The Purse is infamous in our family. A couple (ahem, maybe a few) decades ago, my grandma bought my mother a handbag. The Purse in question had the appearance of denim but was plastic-y to the touch. It came with a matching wallet. My mom apparently opened the gift and had a pretty good laugh, thinking my grandma had gotten her a hilariously terrible present on purpose. My grandma, meanwhile, was wondering what was so funny about the lovely accessory she had taken great care to select just for my mom. Her look of total bewilderment only added to the tears of laughter streaming down everyone’s faces.
Ever since then, the Purse makes an mysterious appearance every year, not unlike Mr. Claus himself. Sometimes it’s hidden within a real gift; sometimes it’s concealed by reindeer wrapping paper in a box so big you’d never dream it was a purse; sometimes it even comes with money hidden inside.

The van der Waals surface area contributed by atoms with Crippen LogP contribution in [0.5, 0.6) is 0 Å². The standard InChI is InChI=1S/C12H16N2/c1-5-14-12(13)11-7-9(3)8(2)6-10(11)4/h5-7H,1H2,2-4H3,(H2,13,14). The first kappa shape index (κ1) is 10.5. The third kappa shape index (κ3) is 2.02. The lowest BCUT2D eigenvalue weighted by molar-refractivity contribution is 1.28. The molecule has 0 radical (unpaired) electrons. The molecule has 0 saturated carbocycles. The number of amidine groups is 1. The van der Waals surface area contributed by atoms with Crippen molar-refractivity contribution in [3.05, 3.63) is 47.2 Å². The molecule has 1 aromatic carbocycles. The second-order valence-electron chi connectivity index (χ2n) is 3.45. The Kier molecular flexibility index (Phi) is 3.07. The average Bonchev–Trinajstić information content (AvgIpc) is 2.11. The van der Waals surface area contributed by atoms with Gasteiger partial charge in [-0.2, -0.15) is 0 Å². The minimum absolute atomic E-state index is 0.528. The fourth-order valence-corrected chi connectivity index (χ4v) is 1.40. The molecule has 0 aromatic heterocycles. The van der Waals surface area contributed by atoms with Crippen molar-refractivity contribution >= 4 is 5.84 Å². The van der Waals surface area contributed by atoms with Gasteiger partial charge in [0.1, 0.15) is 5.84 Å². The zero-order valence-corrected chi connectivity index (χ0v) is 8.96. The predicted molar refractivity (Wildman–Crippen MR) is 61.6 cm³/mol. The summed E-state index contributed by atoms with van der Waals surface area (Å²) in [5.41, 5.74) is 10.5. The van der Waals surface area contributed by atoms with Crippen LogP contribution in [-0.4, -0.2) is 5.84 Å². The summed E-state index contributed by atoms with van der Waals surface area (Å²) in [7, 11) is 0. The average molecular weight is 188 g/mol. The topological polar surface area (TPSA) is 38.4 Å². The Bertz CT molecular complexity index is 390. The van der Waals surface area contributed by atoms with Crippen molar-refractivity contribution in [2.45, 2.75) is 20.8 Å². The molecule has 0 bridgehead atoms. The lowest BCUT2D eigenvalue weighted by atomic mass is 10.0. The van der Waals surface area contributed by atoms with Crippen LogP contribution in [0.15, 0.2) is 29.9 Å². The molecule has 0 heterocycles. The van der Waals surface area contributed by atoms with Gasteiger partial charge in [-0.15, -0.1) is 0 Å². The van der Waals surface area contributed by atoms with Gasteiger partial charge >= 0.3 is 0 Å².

Although this little bit of holiday cheer has been going on for 30 years, it’s still got nothing on the 57-year Christmas card exchange between Warren Nord of Mesa, Arizona, and Thor “Tut” Andersen of Ashtabula, Ohio. The pair started sending the same card back and forth to save a few pennies in 1930. Presumably the friends decided to continue post-Great Depression, not because the cost of cards was wallet-busting, but simply for the tradition. The only thing that stopped the worn card from being mailed in 1988 was Andersen’s death - though wouldn’t it have been great if he had arranged for it to be mailed one last time?
My family has a few years to go until we catch up with Warren and Tut, but I’m confident that the Purse will still be hiding inconspicuously under the tree even in 2036.
Do you have any long-running cards (or purses) in your family? Give us the backstory.